Recently we have revisited some of the basics of Land Navigation, one of the trio of the biggest obstacles that Special Operations candidates will face in their individual Selection courses. And now we’ll move on to the next one, and one we always get a lot of questions about. Rucking.
I look upon rucking just like any perishable skill in SOF. And a lot like shooting, it is one skill that requires a lot of practice and constant repetition to master. And it begins with a proper mindset. When wearing a rucksack, I think back to the film, “The Man in the Iron Mask” when King Louis XIV finds out he has a twin and places him in a prison wearing an iron mask so no one will realize there are two heirs to the throne. “Wear it until you love it,” Louis says… Sage advice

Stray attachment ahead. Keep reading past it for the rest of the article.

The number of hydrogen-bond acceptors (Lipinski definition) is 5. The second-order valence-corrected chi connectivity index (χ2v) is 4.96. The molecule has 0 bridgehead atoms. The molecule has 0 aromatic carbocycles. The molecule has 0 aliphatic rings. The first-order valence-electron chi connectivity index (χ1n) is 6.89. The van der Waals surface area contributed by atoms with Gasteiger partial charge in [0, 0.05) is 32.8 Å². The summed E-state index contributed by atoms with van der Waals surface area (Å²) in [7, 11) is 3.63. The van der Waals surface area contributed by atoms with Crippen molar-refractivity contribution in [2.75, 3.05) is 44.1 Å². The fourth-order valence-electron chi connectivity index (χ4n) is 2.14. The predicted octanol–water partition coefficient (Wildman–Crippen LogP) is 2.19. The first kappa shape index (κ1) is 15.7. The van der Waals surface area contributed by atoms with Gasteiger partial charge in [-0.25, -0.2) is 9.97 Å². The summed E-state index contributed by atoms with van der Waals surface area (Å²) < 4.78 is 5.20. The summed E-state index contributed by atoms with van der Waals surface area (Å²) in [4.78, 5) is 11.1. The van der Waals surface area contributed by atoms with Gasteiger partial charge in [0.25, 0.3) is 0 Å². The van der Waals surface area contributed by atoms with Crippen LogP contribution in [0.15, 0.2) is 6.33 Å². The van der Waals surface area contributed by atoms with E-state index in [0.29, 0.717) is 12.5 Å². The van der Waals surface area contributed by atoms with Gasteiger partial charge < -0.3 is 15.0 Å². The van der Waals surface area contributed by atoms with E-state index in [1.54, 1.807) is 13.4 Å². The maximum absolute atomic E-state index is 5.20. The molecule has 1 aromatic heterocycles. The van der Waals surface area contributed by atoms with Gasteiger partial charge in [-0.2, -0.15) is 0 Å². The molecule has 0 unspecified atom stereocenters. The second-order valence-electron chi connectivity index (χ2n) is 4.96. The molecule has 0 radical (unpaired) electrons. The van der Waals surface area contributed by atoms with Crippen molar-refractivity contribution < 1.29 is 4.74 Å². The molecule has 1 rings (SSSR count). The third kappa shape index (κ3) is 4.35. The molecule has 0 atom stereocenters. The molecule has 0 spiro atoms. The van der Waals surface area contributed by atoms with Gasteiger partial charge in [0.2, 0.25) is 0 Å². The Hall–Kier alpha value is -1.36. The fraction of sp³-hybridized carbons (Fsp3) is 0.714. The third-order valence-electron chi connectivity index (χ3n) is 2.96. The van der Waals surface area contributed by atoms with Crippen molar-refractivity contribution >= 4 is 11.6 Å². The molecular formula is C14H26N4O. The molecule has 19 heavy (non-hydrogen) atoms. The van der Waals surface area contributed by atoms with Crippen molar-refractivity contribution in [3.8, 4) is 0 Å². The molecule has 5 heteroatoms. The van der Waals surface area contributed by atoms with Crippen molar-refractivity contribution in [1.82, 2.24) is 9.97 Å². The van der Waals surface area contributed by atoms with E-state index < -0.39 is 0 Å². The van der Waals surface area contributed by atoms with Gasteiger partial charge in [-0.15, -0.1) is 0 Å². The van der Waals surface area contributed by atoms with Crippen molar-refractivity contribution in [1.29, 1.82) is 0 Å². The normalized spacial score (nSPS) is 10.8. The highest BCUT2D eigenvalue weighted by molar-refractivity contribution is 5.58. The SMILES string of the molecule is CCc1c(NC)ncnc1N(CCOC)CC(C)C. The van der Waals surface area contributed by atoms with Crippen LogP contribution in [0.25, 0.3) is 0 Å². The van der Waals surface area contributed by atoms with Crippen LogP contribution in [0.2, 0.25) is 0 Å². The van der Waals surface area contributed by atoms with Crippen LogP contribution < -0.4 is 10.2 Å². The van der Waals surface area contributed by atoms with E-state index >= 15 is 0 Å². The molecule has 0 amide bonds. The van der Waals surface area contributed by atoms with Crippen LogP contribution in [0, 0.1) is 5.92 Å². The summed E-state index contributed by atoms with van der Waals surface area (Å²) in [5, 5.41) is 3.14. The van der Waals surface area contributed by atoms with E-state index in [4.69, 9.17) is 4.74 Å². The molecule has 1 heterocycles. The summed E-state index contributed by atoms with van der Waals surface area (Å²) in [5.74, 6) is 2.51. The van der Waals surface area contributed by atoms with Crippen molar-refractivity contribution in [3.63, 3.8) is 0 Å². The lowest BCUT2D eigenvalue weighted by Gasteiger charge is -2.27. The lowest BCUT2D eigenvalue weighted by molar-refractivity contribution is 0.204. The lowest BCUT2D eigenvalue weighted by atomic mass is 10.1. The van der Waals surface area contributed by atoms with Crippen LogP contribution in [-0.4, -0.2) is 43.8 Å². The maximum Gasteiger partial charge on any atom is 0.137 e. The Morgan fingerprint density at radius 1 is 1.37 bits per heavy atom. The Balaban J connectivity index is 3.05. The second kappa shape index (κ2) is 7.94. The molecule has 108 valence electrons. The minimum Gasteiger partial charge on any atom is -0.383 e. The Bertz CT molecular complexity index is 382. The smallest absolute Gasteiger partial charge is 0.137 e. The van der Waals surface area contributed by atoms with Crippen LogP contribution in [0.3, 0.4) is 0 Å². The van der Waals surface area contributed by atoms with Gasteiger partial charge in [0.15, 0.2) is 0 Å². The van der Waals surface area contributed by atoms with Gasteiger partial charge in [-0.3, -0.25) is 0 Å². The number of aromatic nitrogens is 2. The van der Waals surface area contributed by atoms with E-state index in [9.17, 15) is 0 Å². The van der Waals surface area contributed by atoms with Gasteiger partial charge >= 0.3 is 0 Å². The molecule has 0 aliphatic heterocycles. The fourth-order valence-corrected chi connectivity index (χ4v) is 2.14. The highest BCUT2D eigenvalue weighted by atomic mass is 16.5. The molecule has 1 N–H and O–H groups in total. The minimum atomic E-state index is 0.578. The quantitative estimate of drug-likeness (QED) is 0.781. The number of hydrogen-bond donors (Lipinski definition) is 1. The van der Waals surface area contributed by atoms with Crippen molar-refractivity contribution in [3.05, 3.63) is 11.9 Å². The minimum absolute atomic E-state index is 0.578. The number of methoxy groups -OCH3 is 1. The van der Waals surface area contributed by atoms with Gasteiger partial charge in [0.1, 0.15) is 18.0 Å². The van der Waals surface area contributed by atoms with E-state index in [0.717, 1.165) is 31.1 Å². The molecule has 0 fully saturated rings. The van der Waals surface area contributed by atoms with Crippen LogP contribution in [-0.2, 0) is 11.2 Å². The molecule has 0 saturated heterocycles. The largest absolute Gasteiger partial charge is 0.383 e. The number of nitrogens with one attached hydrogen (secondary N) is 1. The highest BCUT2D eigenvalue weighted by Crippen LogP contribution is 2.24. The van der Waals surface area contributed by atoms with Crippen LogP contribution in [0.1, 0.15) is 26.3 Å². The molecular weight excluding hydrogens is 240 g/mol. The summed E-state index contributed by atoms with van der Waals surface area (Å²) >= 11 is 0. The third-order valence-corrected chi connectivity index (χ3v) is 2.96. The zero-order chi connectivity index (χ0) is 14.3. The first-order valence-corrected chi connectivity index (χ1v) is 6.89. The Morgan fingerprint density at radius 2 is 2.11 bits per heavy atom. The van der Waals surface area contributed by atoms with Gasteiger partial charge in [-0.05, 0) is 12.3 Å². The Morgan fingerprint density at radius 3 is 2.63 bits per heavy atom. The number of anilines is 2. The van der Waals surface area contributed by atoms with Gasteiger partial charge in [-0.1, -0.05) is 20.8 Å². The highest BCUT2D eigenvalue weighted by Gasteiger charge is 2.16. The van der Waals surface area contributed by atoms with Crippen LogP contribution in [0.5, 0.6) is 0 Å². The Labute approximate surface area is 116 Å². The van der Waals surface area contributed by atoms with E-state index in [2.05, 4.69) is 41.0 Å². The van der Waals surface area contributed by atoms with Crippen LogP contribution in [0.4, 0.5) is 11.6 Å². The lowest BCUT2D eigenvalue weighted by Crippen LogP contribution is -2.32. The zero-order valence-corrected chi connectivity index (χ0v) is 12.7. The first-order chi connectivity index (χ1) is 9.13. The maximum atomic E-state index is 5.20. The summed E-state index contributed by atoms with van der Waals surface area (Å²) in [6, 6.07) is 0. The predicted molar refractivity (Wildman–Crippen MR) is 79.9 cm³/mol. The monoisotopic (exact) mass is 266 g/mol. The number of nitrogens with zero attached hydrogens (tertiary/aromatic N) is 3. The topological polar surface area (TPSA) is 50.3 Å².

When it comes to rucking you will hear 100 different things from 100 different people. We all have our own tips of the trade and the vast majority of them are good. But I’ll share this; you have to find what works best for you. All that we’re doing here is just giving you the benefits of our own experiences and hopefully, these will be of value to you. But as a caveat, I’d be remiss in saying that what works for one man won’t necessarily work for everyone… So, with that in mind, let’s go.
Packing Your Ruck:
First up on the agenda is how your rucksack is packed. Sounds like a no-brainer…right? Not so fast. Like everything else, there is a right way and a wrong way to do it. A common mistake that many young guys make is to put the heavy stuff on the bottom of your ruck and then put the lighter stuff on top of that. Don’t do it.